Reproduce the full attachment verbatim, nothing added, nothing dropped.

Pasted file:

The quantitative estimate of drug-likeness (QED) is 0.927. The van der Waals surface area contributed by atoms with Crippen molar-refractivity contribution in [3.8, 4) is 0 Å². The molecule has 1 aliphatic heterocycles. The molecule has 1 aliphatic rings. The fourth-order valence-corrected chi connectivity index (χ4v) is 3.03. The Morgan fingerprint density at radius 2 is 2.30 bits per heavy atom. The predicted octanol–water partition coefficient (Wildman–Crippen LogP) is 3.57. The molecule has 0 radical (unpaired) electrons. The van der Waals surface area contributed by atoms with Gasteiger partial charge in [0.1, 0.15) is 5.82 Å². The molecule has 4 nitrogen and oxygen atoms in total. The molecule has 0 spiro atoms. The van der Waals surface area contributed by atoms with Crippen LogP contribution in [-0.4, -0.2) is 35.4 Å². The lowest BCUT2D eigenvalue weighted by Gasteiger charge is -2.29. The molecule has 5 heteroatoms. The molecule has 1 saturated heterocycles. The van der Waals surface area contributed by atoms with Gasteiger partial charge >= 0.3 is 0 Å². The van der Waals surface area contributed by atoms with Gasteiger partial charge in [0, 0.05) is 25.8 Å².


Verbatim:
The quantitative estimate of drug-likeness (QED) is 0.927. The van der Waals surface area contributed by atoms with Crippen molar-refractivity contribution in [3.8, 4) is 0 Å². The molecule has 1 aliphatic heterocycles. The molecule has 1 aliphatic rings. The fourth-order valence-corrected chi connectivity index (χ4v) is 3.03. The Morgan fingerprint density at radius 2 is 2.30 bits per heavy atom. The predicted octanol–water partition coefficient (Wildman–Crippen LogP) is 3.57. The molecule has 0 radical (unpaired) electrons. The van der Waals surface area contributed by atoms with Gasteiger partial charge in [0.1, 0.15) is 5.82 Å². The molecule has 4 nitrogen and oxygen atoms in total. The molecule has 0 spiro atoms. The van der Waals surface area contributed by atoms with Crippen LogP contribution in [-0.4, -0.2) is 35.4 Å². The lowest BCUT2D eigenvalue weighted by Gasteiger charge is -2.29. The molecule has 5 heteroatoms. The molecule has 1 saturated heterocycles. The van der Waals surface area contributed by atoms with Gasteiger partial charge >= 0.3 is 0 Å². The van der Waals surface area contributed by atoms with Gasteiger partial charge in [0, 0.05) is 25.8 Å².